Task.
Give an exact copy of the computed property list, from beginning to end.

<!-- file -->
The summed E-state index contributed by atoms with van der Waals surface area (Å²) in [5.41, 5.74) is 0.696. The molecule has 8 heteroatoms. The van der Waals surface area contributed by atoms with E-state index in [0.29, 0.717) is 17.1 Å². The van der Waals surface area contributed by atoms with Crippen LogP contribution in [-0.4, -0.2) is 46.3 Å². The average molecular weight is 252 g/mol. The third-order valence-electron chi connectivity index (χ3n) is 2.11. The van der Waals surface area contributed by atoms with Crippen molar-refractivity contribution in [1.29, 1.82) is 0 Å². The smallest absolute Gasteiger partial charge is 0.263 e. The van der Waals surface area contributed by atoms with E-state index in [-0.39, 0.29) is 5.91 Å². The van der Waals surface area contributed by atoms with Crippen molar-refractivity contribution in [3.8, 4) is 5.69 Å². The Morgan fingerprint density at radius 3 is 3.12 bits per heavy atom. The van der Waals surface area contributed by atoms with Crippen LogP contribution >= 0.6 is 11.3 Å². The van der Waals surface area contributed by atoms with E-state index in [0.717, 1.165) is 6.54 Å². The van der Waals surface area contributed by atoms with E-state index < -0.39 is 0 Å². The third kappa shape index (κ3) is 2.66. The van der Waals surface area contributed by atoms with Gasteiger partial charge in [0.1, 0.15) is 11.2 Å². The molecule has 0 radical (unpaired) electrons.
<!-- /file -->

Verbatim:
The summed E-state index contributed by atoms with van der Waals surface area (Å²) in [5.41, 5.74) is 0.696. The molecule has 8 heteroatoms. The van der Waals surface area contributed by atoms with E-state index in [0.29, 0.717) is 17.1 Å². The van der Waals surface area contributed by atoms with Crippen LogP contribution in [-0.4, -0.2) is 46.3 Å². The average molecular weight is 252 g/mol. The third-order valence-electron chi connectivity index (χ3n) is 2.11. The van der Waals surface area contributed by atoms with Crippen molar-refractivity contribution in [1.29, 1.82) is 0 Å². The smallest absolute Gasteiger partial charge is 0.263 e. The van der Waals surface area contributed by atoms with E-state index in [-0.39, 0.29) is 5.91 Å². The van der Waals surface area contributed by atoms with Crippen molar-refractivity contribution in [3.8, 4) is 5.69 Å². The Morgan fingerprint density at radius 3 is 3.12 bits per heavy atom. The van der Waals surface area contributed by atoms with Crippen LogP contribution >= 0.6 is 11.3 Å². The van der Waals surface area contributed by atoms with E-state index in [0.717, 1.165) is 6.54 Å². The van der Waals surface area contributed by atoms with E-state index < -0.39 is 0 Å². The third kappa shape index (κ3) is 2.66. The van der Waals surface area contributed by atoms with Gasteiger partial charge in [0.1, 0.15) is 11.2 Å². The molecule has 0 radical (unpaired) electrons.